The number of bus journeys dipped slightly in 2017/18 thanks to disruption from snow and roadworks – but the city’s biggest bus company says passenger numbers are on the rise again.
In 2017/18, there were 49.2 million passenger journeys made in Brighton and Hove, down slightly from the previous year’s peak of 49.6 million, but part of a general upward trend from 2009/10 when there were 40.8 million.
The number of journeys per head was also slightly down to 170.8 from 2016/17’s 171.4 – but again, an increase on the 153.7 journeys per head made in 2009/10.
This compares to London’s 252.2 journeys per head (the capital has experienced steady decline since 2009/10) and the south east average of 38.6 per head. The overall English average journeys per head in 2018/18 was 78.3, part of a steady downward trend from 2009/10’s 88.4.
Brighton and Hove Buses’ Managing Director Martin Harris said: “Once again the Department for Transport’s annual statistics demonstrate the value of the constructive and customer-focused partnership that we have between local bus operators and the council in this city and its positive impact on long-term passenger growth.
“There have been short-term dips from time-to-time due to specific circumstances that have led to congestion and service disruption, but this year we’re experiencing stronger growth figures again.
“The current Valley Gardens’ works have been well-managed through working closely with the council to have successfully minimise service disruption. There’s no reason to believe Valley Gardens phase 3 will be any different.”
Chair of the environment, transport and sustainability committee Gill Mitchell, said: “We are committed to supporting low emission, sustainable travel to help improve air quality in the city.
“We have the highest rate of bus use of any local authority outside of London so it is vital that we do everything we can to improve the efficiency and reduce the emissions of the city’s buses.
“A lot of work has been done with the local bus companies to ensure we are joined up in our approach and we look forward to continuing our work with them to see what more can be done.”
The roadworks which hit bus journeys at the end of 2017 were Southern Water’s resurfacing of North Street and work on the junction of Lewes Road and North Street.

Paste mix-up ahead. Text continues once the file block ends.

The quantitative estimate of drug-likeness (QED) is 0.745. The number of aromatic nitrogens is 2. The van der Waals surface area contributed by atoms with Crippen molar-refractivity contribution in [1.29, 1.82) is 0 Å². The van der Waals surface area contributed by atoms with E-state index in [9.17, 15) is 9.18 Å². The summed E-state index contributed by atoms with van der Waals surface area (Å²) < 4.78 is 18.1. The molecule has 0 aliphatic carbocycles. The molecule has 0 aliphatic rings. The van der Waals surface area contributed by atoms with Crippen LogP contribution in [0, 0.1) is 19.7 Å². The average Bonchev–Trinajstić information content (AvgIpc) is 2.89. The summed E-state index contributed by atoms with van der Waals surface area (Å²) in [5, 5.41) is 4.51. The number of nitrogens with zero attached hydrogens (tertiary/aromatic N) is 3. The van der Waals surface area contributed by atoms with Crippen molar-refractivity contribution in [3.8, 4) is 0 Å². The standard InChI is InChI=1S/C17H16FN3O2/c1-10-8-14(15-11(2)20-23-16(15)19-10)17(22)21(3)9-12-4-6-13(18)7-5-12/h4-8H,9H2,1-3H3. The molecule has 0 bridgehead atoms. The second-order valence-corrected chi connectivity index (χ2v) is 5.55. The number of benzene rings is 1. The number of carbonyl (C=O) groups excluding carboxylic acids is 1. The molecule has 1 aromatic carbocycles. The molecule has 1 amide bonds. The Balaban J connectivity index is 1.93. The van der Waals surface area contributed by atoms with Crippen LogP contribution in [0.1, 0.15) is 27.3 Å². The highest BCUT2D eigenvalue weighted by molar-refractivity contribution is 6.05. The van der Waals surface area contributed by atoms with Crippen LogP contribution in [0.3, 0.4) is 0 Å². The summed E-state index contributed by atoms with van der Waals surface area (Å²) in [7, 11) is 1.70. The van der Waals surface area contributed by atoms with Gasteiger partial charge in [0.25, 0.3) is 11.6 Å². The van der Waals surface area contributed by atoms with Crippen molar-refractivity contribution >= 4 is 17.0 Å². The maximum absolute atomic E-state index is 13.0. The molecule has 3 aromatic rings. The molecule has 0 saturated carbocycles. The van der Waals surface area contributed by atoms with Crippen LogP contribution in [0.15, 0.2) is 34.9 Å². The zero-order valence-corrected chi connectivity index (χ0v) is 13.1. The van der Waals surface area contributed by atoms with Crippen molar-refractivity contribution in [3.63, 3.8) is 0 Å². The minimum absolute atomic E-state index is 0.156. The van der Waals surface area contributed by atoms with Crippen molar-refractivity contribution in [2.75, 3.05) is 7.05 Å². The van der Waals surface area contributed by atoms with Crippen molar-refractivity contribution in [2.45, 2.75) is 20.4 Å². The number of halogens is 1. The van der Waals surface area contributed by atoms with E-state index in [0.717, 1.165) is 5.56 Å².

Snow also disrupted services at the beginning of last year, when the beast from the east brought wintery showers to the city.
The bus company said passenger numbers were up again in the first quarter of 2018/19.
What else do the latest bus statistics tell us?
The number of passenger journeys made with elderly and disabled fares has remained much the same each year since 2009/10, with 10.3 million made last year. However, as the number of full-fare journeys rises, the number of concessionary fare journeys as a percentage has declined from about one in four journeys in 2009/10 to just over one in five for the last couple of years.
Buses travelled 11 million miles in Brighton and Hove last year, of which 400,000 miles or 4% were on subsidised routes.
The amount paid in subsidies by Brighton and Hove has fluctuated over the years, with £1.2million paid in 2000/1, zero in 2003/4, £0.8million the following year then increasing to a peak of £1.5million in 2009/10. Since then, the annual figure has dipped slightly then fluctuated but is now back at £1.5million for 2017/18.
In Brighton and Hove in 2017/18, 85% of buses were between one minute early and six minutes late. This figure has fluctuated between 80% and 91% over the last ten years, with just four in five buses running on time in 2015/16 and 2016/17, during several large roadwork programmes including Edward Street, Brighton Station, the repair of the seafront hole plus yet another North Street closure.
The average on-time figure for the south east in 2017/18 is 81.9%, the average in England is 83% and the average for metropolitan areas outside London is 84.5%.